Led by cellist Rebecca Foon (of Esmerine, Thee Silver Mt. Zion and Set Fire To Flames), ‘I Thought It Was Us But It Was All Of Us’ is a transfixing debut from the just born Saltland.
Jamie Thompson (also of Esmerine) joins Foon in the subtle use of signal processing, and the somewhat less subtle use of percussion. Their debut together is an intricate, ghost-thin spider-web that fuses many different musical genres into one – the only element they share is they all fall under the dark of night. Beautifully arranging the musical strands together with caring fingertips, Saltland effectively link these many stylistic thoughts until they are left as one, dark entity living amongst the corners of thin, silver threads. At the centre of the web lies the pulse of percussion and Foon’s ever-emotional cello. Dark scents, left smoked by the last slivers of the sunshine, are apparent at once; when the fireball retreats, it’s playtime.
The first couple of seconds feature nothing but percussion, and this, as a vibration sends a trail of alarm to the predator, is important to note. Saltland place rhythmic assertion above the traditional, modern-classical sound, where a drum-beat is close to heresy. Electronic bass-lines are syncopated alongside the drums, and when the husky, light feminine vocals enter, the piece begins to transform into a song; a clear and important difference. As soon as the first syllables are uttered and the vocals are added, the slinky, already frail eyelashes of modern-composition fall by the wayside, and the sound is transformed, powerfully, into something that resembles a corner of dusky folk-pop. Trail-blazing a way through the entire record, the electronic drums propel an otherwise extremely melancholic, heart-tearing cello and the theater that she brings. Just as original as this is, the percussion also slightly arcs our emotional expectations, running along a new curvature where the otherwise sombre cello can now raise an uplifting hint of a smile and, inside her drama, become inspired for change – a result that is completely unexpected, given the cello’s past background. A lot of effort has gone into percussive prominence, and the subsequent rhythmic drive and flair increases what is already captivating music. The cello is never, ever lost, nor is any one instrument favoured – they all circle each other in a swirling mass of evening dusk.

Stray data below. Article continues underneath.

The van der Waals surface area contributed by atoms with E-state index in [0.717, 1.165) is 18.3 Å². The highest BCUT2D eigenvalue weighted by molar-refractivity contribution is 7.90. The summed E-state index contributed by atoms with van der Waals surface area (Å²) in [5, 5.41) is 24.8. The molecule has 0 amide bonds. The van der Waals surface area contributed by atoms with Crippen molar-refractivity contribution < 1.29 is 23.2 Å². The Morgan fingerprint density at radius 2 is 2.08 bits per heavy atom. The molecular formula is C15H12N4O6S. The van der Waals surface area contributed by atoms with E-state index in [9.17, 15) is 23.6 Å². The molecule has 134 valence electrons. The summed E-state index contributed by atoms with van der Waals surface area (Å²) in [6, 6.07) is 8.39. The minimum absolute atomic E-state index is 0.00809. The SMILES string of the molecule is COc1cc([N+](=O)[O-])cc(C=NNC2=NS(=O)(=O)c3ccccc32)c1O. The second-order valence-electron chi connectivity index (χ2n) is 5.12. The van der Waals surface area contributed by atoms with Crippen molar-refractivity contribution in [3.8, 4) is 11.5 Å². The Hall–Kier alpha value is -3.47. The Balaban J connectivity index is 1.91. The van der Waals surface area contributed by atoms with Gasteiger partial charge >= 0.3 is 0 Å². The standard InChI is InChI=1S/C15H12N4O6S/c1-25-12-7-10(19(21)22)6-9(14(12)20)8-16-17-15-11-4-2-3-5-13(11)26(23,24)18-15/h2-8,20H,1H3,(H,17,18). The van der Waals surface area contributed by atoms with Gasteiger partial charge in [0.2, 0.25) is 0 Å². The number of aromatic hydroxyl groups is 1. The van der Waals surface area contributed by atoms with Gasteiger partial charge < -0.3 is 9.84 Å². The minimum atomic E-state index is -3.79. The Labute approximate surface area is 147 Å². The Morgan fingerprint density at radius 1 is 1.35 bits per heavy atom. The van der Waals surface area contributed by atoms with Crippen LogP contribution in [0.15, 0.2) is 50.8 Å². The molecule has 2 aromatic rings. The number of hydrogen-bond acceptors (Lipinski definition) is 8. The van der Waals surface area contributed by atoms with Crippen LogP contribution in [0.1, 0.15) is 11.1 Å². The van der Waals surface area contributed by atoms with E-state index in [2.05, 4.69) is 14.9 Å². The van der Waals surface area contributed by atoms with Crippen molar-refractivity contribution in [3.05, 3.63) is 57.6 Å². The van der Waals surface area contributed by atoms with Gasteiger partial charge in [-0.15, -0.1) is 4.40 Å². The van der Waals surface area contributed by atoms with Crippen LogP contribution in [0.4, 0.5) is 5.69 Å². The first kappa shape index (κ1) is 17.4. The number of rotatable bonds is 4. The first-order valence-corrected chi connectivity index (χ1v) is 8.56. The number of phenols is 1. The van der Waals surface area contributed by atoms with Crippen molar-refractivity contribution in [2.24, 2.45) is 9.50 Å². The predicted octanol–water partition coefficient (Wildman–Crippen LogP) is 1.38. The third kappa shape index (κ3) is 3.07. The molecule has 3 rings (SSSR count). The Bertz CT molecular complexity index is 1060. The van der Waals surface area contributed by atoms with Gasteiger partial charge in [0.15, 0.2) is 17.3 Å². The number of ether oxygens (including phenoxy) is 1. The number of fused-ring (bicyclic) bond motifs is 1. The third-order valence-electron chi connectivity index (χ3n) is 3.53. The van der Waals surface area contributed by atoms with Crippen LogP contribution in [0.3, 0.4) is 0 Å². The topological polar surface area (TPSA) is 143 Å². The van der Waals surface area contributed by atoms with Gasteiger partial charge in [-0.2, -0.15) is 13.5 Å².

You may not always tend to think of cello and percussion hanging out together, or even as a tight friendship. They’re from two very different sides of the musical tracks, separated by classical and pop, the studious and the aggressive rebel. It might not seem to work out on paper, but Saltland make them resolve their differences with a ‘we can work it out’ mantra. Saltland prove that, once united and over shy restrictions, the couple can quite easily provide and fulfil a fruitful, perfect harmony. Opposites attract; they may be soul-mates after all.
A plethora of guest artists grace the pale light, but instead of entangling the sound with differing phrases or thoughts, the individual artistic persona or presence is removed, allowing this dim light to shine directly upon the music. This makes all the difference. Everything feels tightly laced; there’s no constriction or indulgence among the blossom of talent. It is a flickering light, cast in Montreal and travelling across the oceans, but it still shines over the long distance. The strings vibrate their own bleak auras. ‘I Thought It Was Us’ is the first proper encounter with any real forward motion, and the jazz-tinted, experimental sound that shoots out of the cymbals creates a sound that is frenzied, a victim falling to the shield in an act that is almost psychotic. A quiet, yet determined source of inner strength mirrors the carnage, coming in the form of Foon’s dark cello, wrought in conflict with the enemy.